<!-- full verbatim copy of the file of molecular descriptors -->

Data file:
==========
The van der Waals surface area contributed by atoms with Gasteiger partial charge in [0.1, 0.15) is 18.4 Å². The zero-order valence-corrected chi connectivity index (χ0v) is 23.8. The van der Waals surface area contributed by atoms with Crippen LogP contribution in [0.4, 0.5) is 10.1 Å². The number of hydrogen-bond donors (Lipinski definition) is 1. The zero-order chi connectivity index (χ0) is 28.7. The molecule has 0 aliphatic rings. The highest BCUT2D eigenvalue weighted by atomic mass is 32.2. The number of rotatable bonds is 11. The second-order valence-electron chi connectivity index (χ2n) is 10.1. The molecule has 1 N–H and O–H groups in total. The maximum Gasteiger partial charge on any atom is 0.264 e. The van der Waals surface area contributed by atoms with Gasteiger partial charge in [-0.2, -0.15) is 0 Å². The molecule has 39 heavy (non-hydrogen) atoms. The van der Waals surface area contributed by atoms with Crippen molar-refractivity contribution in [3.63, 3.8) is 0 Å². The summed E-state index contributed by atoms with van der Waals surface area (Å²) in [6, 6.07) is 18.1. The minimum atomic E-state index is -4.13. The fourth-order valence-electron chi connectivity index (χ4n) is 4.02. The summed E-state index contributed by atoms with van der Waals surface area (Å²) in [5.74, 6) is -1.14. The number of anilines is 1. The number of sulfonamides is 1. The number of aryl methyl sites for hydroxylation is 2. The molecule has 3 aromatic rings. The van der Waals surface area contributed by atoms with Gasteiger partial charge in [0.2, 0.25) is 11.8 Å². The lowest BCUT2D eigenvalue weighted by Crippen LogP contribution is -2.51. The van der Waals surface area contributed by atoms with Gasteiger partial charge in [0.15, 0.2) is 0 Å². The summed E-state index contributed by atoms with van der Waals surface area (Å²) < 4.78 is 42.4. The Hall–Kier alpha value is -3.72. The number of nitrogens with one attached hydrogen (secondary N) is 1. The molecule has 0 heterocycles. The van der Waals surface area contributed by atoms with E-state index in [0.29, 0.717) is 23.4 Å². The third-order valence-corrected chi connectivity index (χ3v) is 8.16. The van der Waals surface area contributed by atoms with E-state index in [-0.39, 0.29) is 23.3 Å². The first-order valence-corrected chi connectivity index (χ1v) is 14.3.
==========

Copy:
The van der Waals surface area contributed by atoms with Gasteiger partial charge in [0.1, 0.15) is 18.4 Å². The zero-order valence-corrected chi connectivity index (χ0v) is 23.8. The van der Waals surface area contributed by atoms with Crippen LogP contribution in [0.4, 0.5) is 10.1 Å². The number of hydrogen-bond donors (Lipinski definition) is 1. The zero-order chi connectivity index (χ0) is 28.7. The molecule has 0 aliphatic rings. The highest BCUT2D eigenvalue weighted by atomic mass is 32.2. The number of rotatable bonds is 11. The second-order valence-electron chi connectivity index (χ2n) is 10.1. The molecule has 1 N–H and O–H groups in total. The maximum Gasteiger partial charge on any atom is 0.264 e. The van der Waals surface area contributed by atoms with Gasteiger partial charge in [-0.2, -0.15) is 0 Å². The molecule has 39 heavy (non-hydrogen) atoms. The van der Waals surface area contributed by atoms with Crippen molar-refractivity contribution in [3.63, 3.8) is 0 Å². The summed E-state index contributed by atoms with van der Waals surface area (Å²) in [6, 6.07) is 18.1. The minimum atomic E-state index is -4.13. The fourth-order valence-electron chi connectivity index (χ4n) is 4.02. The summed E-state index contributed by atoms with van der Waals surface area (Å²) in [5.74, 6) is -1.14. The number of anilines is 1. The number of sulfonamides is 1. The number of aryl methyl sites for hydroxylation is 2. The molecule has 3 aromatic rings. The van der Waals surface area contributed by atoms with Gasteiger partial charge in [0.2, 0.25) is 11.8 Å². The lowest BCUT2D eigenvalue weighted by Crippen LogP contribution is -2.51. The van der Waals surface area contributed by atoms with Gasteiger partial charge in [0.15, 0.2) is 0 Å². The summed E-state index contributed by atoms with van der Waals surface area (Å²) < 4.78 is 42.4. The Hall–Kier alpha value is -3.72. The number of nitrogens with one attached hydrogen (secondary N) is 1. The molecule has 0 heterocycles. The van der Waals surface area contributed by atoms with E-state index in [0.29, 0.717) is 23.4 Å². The third-order valence-corrected chi connectivity index (χ3v) is 8.16. The van der Waals surface area contributed by atoms with E-state index in [-0.39, 0.29) is 23.3 Å². The first-order valence-corrected chi connectivity index (χ1v) is 14.3.